Peppermint 8, the lightest distro of all, is now available to everyone

There are many light distributions, but when it comes to working with them, only a few are rescued and used despite the existence of others that are lighter according to the documentation. Peppermint is one of those light distributions that although it is not the lightest, it is the most used.

Peppermint 8 is the last stable version of this distribution. A version that is based on Ubuntu, on Ubuntu 16.04.2 but that has some additions and modifications that makes it a light distribution compared to other official Ubuntu flavors.

MATE is the default desktop for Peppermint 8 But it does not come with all the MATE or Ubuntu applications, but its developers have chosen the best and worst of each software to combine everything in Peppermint.

For example, Firefox has been discontinued and replaced by Chromium, so users will continue to have flash available without needing to make changes in the web browser. Linux Mint's X-Editor and XViewer Image will replace the Pen and Gnome Eye programs that older versions of Peppermint had.

But it is Ice, the web framework that has the distribution that has changed the most and the most important thing about the distribution. Peppermint 8 works similar to Chrome OSIn other words, many applications run on the server side and not on the client computer. This means that many resource-poor computers have a lot of power to do everyday tasks such as playing videos, browsing the web, or editing texts.

The changes of the version in extensive detail can be found in the official website. Also, in the download page of Peppermint you will find the installation ISO image of this new version.

Peppermint 8 is a great version and a version that fixes many bugs and problems in the distribution as well as updating the basic software. But the user experience remains the same and it is certainly worth a try.

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  1.   Viktor said

    Is there no way to make my Linux Mint applications run server-side instead of client-side so I can make it as lightweight as Pepermint?

  2.   Long live the Second Republic Project! said

    You head the article "Peppermint 8, the lightest distro of all, is now available to everyone." But then you say: "Peppermint is one of those light distributions that although it is not the lightest". They were?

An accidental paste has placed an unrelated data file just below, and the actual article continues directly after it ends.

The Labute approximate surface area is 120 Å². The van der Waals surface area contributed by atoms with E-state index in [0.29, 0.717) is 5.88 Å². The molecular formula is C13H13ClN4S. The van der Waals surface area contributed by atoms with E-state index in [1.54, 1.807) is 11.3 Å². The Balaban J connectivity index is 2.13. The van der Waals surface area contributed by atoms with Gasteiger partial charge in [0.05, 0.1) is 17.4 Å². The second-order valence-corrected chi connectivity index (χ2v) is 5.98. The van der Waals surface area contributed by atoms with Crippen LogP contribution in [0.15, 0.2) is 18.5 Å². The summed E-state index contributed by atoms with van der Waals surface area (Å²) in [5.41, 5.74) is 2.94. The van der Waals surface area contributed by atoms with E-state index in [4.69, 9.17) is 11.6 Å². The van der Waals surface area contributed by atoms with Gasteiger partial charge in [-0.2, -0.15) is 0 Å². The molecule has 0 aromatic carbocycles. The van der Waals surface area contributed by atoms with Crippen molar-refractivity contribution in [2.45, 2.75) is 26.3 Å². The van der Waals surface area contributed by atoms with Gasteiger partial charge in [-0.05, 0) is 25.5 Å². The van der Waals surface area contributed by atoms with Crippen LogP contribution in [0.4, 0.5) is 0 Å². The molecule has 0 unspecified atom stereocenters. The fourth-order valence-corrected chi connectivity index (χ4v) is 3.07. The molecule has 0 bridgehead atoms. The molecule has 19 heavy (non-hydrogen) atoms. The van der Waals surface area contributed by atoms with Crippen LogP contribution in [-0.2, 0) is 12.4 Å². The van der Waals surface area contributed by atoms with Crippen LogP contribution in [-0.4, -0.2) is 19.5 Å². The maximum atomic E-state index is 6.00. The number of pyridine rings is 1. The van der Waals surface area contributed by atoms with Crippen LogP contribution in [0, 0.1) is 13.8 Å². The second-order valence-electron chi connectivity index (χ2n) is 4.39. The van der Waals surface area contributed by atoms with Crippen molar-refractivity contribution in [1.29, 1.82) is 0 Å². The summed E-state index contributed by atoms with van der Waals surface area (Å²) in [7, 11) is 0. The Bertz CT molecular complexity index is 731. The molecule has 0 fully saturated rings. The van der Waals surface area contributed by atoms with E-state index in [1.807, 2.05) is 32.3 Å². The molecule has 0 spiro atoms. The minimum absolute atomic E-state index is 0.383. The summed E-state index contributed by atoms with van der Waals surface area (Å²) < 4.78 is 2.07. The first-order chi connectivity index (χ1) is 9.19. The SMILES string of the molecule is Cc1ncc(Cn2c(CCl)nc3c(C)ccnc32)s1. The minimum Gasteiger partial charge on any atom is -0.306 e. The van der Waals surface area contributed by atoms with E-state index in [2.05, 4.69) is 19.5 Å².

I tell you with good vibes: before writing an article, inform yourself better about the subject. Do not write to write. You already made a fool of yourself with the WannaCry thing.

    Lighter and "work-friendly" layouts are plentiful. I don't know where you got that this Peppermint 8 is the most used. It would be helpful if you argued with sources rather than invent.


    1.    Luison said

      Zas en toda la boca.
      Well said

    2.    Gonzalo said

      Peppermint OS Minimum Requirements:

      * Processor based on Intel x86, x86_64 or amd64 architecture
      * 512 MB of RAM
      * At least 3.8 GB of available disk space

      If that's not light for you today, tell me what is light

  3.   Julius bello said

    Can it be installed on a Raspberry PI Zero ??

  4.   arangoiti said

    But what a fucking mania with discrediting the work of others when it is done with all the good faith in the world, so the world is clear. On the other hand you (Long live the Second Republic Project), who are one of those who launch rockets at the moon every day, come yaaaaaaaaaaaaaaaaaaaaaaaaaaaaaaaaaaaaaaaaaaaaaaaaaaaaaaaaaaaaaaaaaaaaaaaaaaaaaaaaaaaaaaaaaaaaaaaaaaaaaat least to work quietly for the non-profit people trying to inform the community. By the way, I am not a friend and I do not know the person who wrote the article, but I am up to the same number of engineers in the world.

    Well nothing, greetings and long live GNU / LINUX

    1.    Long live the Second Republic Project! said

      You can have good faith, but there is also something else called responsibility. When someone writes in a media that intends to inform a community, they have to know about it. In the case of WannaCry, this same editor made it clear that he did not understand anything, which would not be a major problem if he did not transmit his mistakes to readers who do not know about the subject but are looking for information on pages like this.

      I have no idea who Joaquín García is and I have no intention of discrediting anyone. Honestly, I made the comment from before with good intentions towards the editor. Sometimes a slap on the wrist or a wake-up call comes in handy.
      The boy is discrediting himself with his permanent contradictions, his lack of sources (which a historian should know how to handle) and his articles that seem underhanded advertising and that cast doubt on the so-called "non-profit" you mention.

      Regarding the rest of your comments, I think they are over and do not deserve to be answered.

      All the best

  5.   chencho9000 said

    I stopped believing in light distributions when I realized that they hardly have applications for them and you have to download libraries at the tip of the bucket and everything ends up being slow and heavy

    1.    Gonzalo said

      Is that to be light they just have to have applications, but how are they going to be light? If you want to have an operating system with everything: 60 applications and 20 games, you will have to download many libraries
      If you want the donkey to go light, can't you carry it?

  6.   Victor said

    They should not speak ill of anyone but if it is necessary that they have sources or their own proven experience